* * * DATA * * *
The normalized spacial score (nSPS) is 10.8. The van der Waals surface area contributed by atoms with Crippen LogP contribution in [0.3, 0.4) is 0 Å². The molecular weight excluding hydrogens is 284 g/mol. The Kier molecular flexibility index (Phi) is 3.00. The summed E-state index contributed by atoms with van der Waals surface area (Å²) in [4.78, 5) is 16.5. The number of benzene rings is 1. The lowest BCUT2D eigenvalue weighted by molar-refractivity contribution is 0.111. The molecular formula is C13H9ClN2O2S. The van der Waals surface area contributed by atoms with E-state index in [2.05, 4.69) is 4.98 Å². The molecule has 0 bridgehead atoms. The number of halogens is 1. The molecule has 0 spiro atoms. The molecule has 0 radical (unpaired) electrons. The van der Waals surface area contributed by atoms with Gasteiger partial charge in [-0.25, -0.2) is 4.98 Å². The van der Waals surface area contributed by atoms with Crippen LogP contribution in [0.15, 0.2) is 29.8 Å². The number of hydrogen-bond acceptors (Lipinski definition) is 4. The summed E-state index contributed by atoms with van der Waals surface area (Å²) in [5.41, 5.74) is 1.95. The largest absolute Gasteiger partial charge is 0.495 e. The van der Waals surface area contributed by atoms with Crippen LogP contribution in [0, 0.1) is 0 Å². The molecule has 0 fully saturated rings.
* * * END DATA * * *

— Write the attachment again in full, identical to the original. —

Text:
The normalized spacial score (nSPS) is 10.8. The van der Waals surface area contributed by atoms with Crippen LogP contribution in [0.3, 0.4) is 0 Å². The molecular weight excluding hydrogens is 284 g/mol. The Kier molecular flexibility index (Phi) is 3.00. The summed E-state index contributed by atoms with van der Waals surface area (Å²) in [4.78, 5) is 16.5. The number of benzene rings is 1. The lowest BCUT2D eigenvalue weighted by molar-refractivity contribution is 0.111. The molecular formula is C13H9ClN2O2S. The van der Waals surface area contributed by atoms with E-state index in [2.05, 4.69) is 4.98 Å². The molecule has 0 bridgehead atoms. The number of halogens is 1. The molecule has 0 spiro atoms. The molecule has 0 radical (unpaired) electrons. The van der Waals surface area contributed by atoms with Gasteiger partial charge in [-0.25, -0.2) is 4.98 Å². The van der Waals surface area contributed by atoms with Crippen LogP contribution in [0.15, 0.2) is 29.8 Å². The number of hydrogen-bond acceptors (Lipinski definition) is 4. The summed E-state index contributed by atoms with van der Waals surface area (Å²) in [5.41, 5.74) is 1.95. The largest absolute Gasteiger partial charge is 0.495 e. The van der Waals surface area contributed by atoms with Crippen LogP contribution in [0, 0.1) is 0 Å². The molecule has 0 fully saturated rings.